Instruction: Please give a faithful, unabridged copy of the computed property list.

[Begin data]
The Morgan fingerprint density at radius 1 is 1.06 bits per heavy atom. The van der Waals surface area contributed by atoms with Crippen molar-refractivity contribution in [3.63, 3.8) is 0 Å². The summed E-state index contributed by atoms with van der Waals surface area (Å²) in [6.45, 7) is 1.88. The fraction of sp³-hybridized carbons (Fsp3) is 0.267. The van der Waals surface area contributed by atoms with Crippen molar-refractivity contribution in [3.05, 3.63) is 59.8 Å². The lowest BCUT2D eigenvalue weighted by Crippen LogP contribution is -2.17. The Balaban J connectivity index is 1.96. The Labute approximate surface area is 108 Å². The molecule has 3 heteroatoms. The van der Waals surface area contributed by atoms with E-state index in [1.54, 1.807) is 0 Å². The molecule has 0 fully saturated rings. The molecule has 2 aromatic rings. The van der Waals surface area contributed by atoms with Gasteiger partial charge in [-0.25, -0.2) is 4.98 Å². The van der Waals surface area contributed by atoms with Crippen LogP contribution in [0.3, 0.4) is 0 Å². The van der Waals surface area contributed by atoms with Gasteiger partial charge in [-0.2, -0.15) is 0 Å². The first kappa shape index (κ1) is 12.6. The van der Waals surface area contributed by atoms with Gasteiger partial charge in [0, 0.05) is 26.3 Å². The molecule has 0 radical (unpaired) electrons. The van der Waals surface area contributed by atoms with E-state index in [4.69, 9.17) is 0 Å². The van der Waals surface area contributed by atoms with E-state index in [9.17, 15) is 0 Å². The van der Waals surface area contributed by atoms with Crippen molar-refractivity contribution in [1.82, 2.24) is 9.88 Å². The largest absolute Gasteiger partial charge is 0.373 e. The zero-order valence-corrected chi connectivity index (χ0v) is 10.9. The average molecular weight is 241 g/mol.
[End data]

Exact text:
The Morgan fingerprint density at radius 1 is 1.06 bits per heavy atom. The van der Waals surface area contributed by atoms with Crippen molar-refractivity contribution in [3.63, 3.8) is 0 Å². The summed E-state index contributed by atoms with van der Waals surface area (Å²) in [6.45, 7) is 1.88. The fraction of sp³-hybridized carbons (Fsp3) is 0.267. The van der Waals surface area contributed by atoms with Crippen molar-refractivity contribution in [3.05, 3.63) is 59.8 Å². The lowest BCUT2D eigenvalue weighted by Crippen LogP contribution is -2.17. The Balaban J connectivity index is 1.96. The Labute approximate surface area is 108 Å². The molecule has 3 heteroatoms. The van der Waals surface area contributed by atoms with E-state index in [1.54, 1.807) is 0 Å². The molecule has 0 fully saturated rings. The molecule has 2 aromatic rings. The van der Waals surface area contributed by atoms with Gasteiger partial charge in [-0.25, -0.2) is 4.98 Å². The van der Waals surface area contributed by atoms with Crippen LogP contribution in [0.3, 0.4) is 0 Å². The van der Waals surface area contributed by atoms with Gasteiger partial charge in [-0.2, -0.15) is 0 Å². The first kappa shape index (κ1) is 12.6. The van der Waals surface area contributed by atoms with Gasteiger partial charge in [0, 0.05) is 26.3 Å². The molecule has 0 radical (unpaired) electrons. The van der Waals surface area contributed by atoms with E-state index in [4.69, 9.17) is 0 Å². The van der Waals surface area contributed by atoms with E-state index in [9.17, 15) is 0 Å². The van der Waals surface area contributed by atoms with Crippen molar-refractivity contribution in [1.82, 2.24) is 9.88 Å². The largest absolute Gasteiger partial charge is 0.373 e. The zero-order valence-corrected chi connectivity index (χ0v) is 10.9. The average molecular weight is 241 g/mol.